This is not to say that one shouldn’t think about wine. For me, the intellectual element of wine is indispensable to my enjoyment of it. Without this element, and particularly without the concept of terroir, wine becomes merely a beverage derived from fruit. All good wines combine elements of both intellectual and gustatory pleasure: Wine is boring without the former, and without the latter, it’s pointless to drink. Why bother putting something in your mouth if it doesn’t taste good?
Wine criticism, however, heavily emphasizes the intellectual element. This can make it difficult to write about certain wines within the context of the 100-point scale. It’s not necessarily a problem with the scale itself, as the scale is a useful tool for a critic to convey information to a reader. But it’s worth examining what the scale measures. The 100-point scale does not measure deliciousness. Strictly speaking, it’s not even a measure of how much a critic personally likes a wine. A professional critic uses the scale to assess certain qualities of a wine—things such as complexity, finesse, harmony and length—and the rating indicates how well he or she thinks a particular wine measures up to what we as a culture regard as ideals. A wine that scores above 90 points is expected to have a certain level of complexity and refinement, but these things are ideally assessed independently of emotional or visceral response.
There are some wines, then, that don’t fare well in this context but that excel in the realm of everyday life. To my knowledge, no critic has ever given 100 points to a Muscadet, yet an uncomplicated, zesty Muscadet can be almost addictively compelling. Jo Landron’s Amphibolite is a classic example: While this entry-level wine doesn’t have the complexity, intensity or ageworthiness of Landron’s upper-tier Muscadets such as Le Fief du Breil or the Cuvée Hermine d’Or, it is utterly joyful to drink, especially alongside oysters or other briny fish and seafood. Personally, I derive more pleasure from this Muscadet than I do from many other, more highly rated wines.
Beaujolais is another category of wine that excels at delivering uncomplicated pleasure. While a few top wines from a small handful of the best producers are deservedly showered with accolades, such as Marcel Lapierre’s Morgon or Jean Foillard’s Côte du Py, other worthwhile wines in the appellation tend to slip by unnoticed. Perhaps it is because Beaujolais is so invitingly delicious that most people don’t treat it seriously: For example, Jean-Paul Brun makes his L’Ancien Vieilles Vignes with a great deal of care, including practicing natural viticulture and traditional fermentation with indigenous yeasts. But how can you be blamed for not concentrating on those details when the wine simply tastes so good? I might say the same for Pierre-Marie Chermette’s fragrant and lacy Fleurie Poncié, or Dominique Piron’s fresh, juicy Beaujolais-Villages, Les Vignes de Pierreux.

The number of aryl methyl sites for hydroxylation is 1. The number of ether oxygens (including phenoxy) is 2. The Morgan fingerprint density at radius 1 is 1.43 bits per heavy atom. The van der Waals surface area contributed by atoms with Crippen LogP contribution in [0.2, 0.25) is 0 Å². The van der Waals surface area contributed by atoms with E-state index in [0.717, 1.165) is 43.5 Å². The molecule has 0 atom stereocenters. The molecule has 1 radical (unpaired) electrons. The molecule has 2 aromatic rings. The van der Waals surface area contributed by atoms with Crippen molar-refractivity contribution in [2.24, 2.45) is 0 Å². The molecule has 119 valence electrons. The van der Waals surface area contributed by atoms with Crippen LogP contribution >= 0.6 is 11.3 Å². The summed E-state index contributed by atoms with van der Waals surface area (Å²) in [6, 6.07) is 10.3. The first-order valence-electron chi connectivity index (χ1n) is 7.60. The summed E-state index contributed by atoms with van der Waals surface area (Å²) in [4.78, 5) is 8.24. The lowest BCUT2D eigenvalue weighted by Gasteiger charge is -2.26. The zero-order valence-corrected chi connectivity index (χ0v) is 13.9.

Some of these wines might score above 90 points when rated in a blind tasting, but many are likely to fall somewhere in the neighborhood of 87 or 88. An 88-point score, though, hardly has any sex appeal. The question then becomes: How do you draw attention to these wines? It’s often the consumer who gets criticized for chasing only those wines that score 90 points or higher, but perhaps we as critics need to find new ways to talk about those wines under 90 points that we think are particularly worth pursuing. It’s easy to write about grandiose wines, and it’s easy to appreciate them. Believe me, I enjoy drinking La Tâche as much as anyone. But Pichler’s idea of wines for living reminds us of the ample diversity of the wine world, and of those unheralded, unpretentious wines that are capable of offering so much pleasure.
This story was featured in W&S April 2010.
This story appears in the print issue of April 2010.
Like what you read? Subscribe today.